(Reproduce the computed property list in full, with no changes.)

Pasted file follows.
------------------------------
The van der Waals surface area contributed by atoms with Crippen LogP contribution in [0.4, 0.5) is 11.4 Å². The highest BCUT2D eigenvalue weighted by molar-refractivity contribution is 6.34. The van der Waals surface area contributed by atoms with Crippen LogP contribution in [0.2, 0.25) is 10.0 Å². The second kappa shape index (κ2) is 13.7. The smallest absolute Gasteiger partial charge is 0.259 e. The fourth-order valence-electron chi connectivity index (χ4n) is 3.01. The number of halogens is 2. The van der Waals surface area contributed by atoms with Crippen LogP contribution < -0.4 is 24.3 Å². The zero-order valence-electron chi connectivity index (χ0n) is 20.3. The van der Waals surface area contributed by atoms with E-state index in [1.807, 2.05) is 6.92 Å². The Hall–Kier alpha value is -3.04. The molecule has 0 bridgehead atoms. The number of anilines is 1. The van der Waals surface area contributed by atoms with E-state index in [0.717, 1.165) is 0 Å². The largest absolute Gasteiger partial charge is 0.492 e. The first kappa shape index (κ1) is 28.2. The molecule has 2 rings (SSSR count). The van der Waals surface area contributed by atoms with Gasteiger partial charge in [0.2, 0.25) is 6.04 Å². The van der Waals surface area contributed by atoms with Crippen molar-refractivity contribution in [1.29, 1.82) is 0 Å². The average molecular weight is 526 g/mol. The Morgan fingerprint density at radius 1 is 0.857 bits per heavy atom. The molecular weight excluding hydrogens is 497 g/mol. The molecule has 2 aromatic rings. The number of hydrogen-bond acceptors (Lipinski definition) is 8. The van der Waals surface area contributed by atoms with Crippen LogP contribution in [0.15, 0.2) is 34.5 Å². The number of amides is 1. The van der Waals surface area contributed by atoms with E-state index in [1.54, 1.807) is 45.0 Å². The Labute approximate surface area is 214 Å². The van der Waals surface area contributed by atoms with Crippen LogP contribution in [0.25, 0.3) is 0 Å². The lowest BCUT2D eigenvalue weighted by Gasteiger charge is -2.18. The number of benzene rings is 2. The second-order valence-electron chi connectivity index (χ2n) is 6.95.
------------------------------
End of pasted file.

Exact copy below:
The van der Waals surface area contributed by atoms with Crippen LogP contribution in [0.4, 0.5) is 11.4 Å². The highest BCUT2D eigenvalue weighted by molar-refractivity contribution is 6.34. The van der Waals surface area contributed by atoms with Crippen LogP contribution in [0.2, 0.25) is 10.0 Å². The second kappa shape index (κ2) is 13.7. The smallest absolute Gasteiger partial charge is 0.259 e. The fourth-order valence-electron chi connectivity index (χ4n) is 3.01. The number of halogens is 2. The van der Waals surface area contributed by atoms with Crippen LogP contribution < -0.4 is 24.3 Å². The zero-order valence-electron chi connectivity index (χ0n) is 20.3. The van der Waals surface area contributed by atoms with E-state index in [1.807, 2.05) is 6.92 Å². The Hall–Kier alpha value is -3.04. The molecule has 0 bridgehead atoms. The number of anilines is 1. The van der Waals surface area contributed by atoms with E-state index in [0.717, 1.165) is 0 Å². The largest absolute Gasteiger partial charge is 0.492 e. The first kappa shape index (κ1) is 28.2. The molecule has 2 rings (SSSR count). The van der Waals surface area contributed by atoms with Gasteiger partial charge in [0.2, 0.25) is 6.04 Å². The van der Waals surface area contributed by atoms with Crippen molar-refractivity contribution in [1.29, 1.82) is 0 Å². The average molecular weight is 526 g/mol. The Morgan fingerprint density at radius 1 is 0.857 bits per heavy atom. The molecular weight excluding hydrogens is 497 g/mol. The molecule has 2 aromatic rings. The number of hydrogen-bond acceptors (Lipinski definition) is 8. The van der Waals surface area contributed by atoms with Crippen LogP contribution in [0.15, 0.2) is 34.5 Å². The number of amides is 1. The van der Waals surface area contributed by atoms with E-state index in [1.54, 1.807) is 45.0 Å². The Labute approximate surface area is 214 Å². The van der Waals surface area contributed by atoms with Crippen LogP contribution in [0.25, 0.3) is 0 Å². The lowest BCUT2D eigenvalue weighted by Gasteiger charge is -2.18. The number of benzene rings is 2. The second-order valence-electron chi connectivity index (χ2n) is 6.95.